Take steps to stop falls in­side, out

The Citizens' Voice - - Health Science - BY JANE E. BRODY THE NEW YORK TIMES

It’s that time of year again when safety-con­scious or­ga­ni­za­tions is­sue cau­tion­ary tales about pre­vent­ing falls and, fail­ing that, pro­tect­ing against se­ri­ous in­jury when sud­denly de­scend­ing un­in­ten­tion­ally from the ver­ti­cal.

Even if you think you al­ready know ev­ery­thing you need to know about fall­ing, you’d be wise to read on. Many of us can use a pe­ri­odic kick in the pants to help keep us safe. I know, be­cause I’m one of those prone to do­ing some­thing fool­hardy even while think­ing how dumb it is.

In much of the coun­try, fall in­juries rise dur­ing the win­ter months when walk­ways be­come slip­pery and trip haz­ards are ob­scured by snow, ice or, in some ar­eas, by leaves. Se­nior cit­i­zens, be­ing less ag­ile and more frag­ile, are es­pe­cially at risk. A map of fa­tal falls in the United States, pub­lished in April in the AARP Bul­letin, pro­vides graphic tes­ti­mony: Wis­con­sin and Min­nesota, two of our cold­est states, led the na­tion in deaths from falls among res­i­dents 65 and older.

Here are a cou­ple of steps you can take to avoid slips, trips and falls out­doors when side­walks can some­times re­sem­ble hockey rinks.

Step 1: Check your footwear. Shoes and boots should have slip-re­sis­tant soles (rub­ber or neo­prene, not plas­tic or leather). Or equip them with ex­ter­nal trac­tion cleats, sold un­der brand names like Yak­trax.

Step 2: Take smaller steps, bend for­ward slightly, go slow and walk as flat­footed as pos­si­ble when it’s icy or snowy. Check the steps and side­walk for black ice be­fore go­ing out in the morn­ing, even if only to pick up the pa­per or mail. Do like­wise when step­ping out of a ve­hi­cle. Al­though the air tem­per­a­ture may be above freez­ing, dew or fog can freeze on a colder sur­face.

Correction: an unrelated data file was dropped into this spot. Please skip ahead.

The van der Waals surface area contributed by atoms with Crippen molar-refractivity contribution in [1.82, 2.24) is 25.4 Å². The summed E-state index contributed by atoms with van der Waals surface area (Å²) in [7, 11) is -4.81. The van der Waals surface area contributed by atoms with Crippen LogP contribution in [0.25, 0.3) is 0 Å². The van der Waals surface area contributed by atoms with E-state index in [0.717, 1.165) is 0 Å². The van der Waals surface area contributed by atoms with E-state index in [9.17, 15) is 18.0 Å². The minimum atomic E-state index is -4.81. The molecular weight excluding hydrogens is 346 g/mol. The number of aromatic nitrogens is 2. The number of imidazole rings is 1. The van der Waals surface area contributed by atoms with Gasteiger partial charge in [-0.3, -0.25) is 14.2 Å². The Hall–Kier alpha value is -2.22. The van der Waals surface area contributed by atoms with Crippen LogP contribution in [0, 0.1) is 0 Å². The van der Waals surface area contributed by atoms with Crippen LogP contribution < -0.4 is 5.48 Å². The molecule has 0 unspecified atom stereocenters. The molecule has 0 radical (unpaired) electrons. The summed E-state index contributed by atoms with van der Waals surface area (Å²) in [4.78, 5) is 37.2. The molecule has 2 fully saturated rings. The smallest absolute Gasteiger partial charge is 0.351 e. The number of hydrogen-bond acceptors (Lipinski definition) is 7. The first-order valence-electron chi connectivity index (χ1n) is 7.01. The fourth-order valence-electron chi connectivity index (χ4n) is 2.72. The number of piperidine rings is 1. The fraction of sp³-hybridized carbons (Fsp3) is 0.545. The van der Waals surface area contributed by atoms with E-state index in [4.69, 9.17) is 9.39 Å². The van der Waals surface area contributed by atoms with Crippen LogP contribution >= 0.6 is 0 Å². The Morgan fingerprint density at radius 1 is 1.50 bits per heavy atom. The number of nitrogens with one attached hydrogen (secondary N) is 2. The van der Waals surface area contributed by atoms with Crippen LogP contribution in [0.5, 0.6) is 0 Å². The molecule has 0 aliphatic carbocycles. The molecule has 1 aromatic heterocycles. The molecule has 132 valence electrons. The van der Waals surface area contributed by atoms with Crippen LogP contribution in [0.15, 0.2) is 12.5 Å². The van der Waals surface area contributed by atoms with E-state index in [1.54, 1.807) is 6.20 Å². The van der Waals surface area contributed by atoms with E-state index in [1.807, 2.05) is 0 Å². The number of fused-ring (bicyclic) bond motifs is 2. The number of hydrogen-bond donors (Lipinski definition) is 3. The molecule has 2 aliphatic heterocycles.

Re­gard­less of the sea­son, scan the path 6 or more feet ahead of you for trip haz­ards. Avoid car­ry­ing items that block your abil­ity to see the ground in front of you.

Now for the most com­mon place for falls: your home. Most dwellings con­tain a cat­a­log of trip haz­ards, in­clud­ing piles of pa­pers, loose car­pets or floor­boards, ex­ten­sion cords and cloth­ing care­lessly dropped on the floor, not to men­tion wa­ter or grease on the kitchen or bath­room floor. Re­move as many of th­ese as pos­si­ble and wipe up all spills as soon as they hap­pen.

While im­por­tant at any age, th­ese pre­cau­tions are crit­i­cal for the el­derly. Falls are the No. 1 cause of in­jury to seniors, 1 in 3 of whom can ex­pect to fall each year. Too of­ten the re­sult is a de­bil­i­tat­ing frac­ture, loss of in­de­pen­dence or death. Nearly three times as many peo­ple die af­ter fall­ing (some 32,000 a year) than are killed by guns in the United States. Even when the in­jury from a fall is mi­nor, it can cre­ate fear that prompts peo­ple to avoid cer­tain ac­tiv­i­ties lest they fall again.

And when walk­ing in­doors, al­ways wear shoes or slip­pers with non­skid soles.

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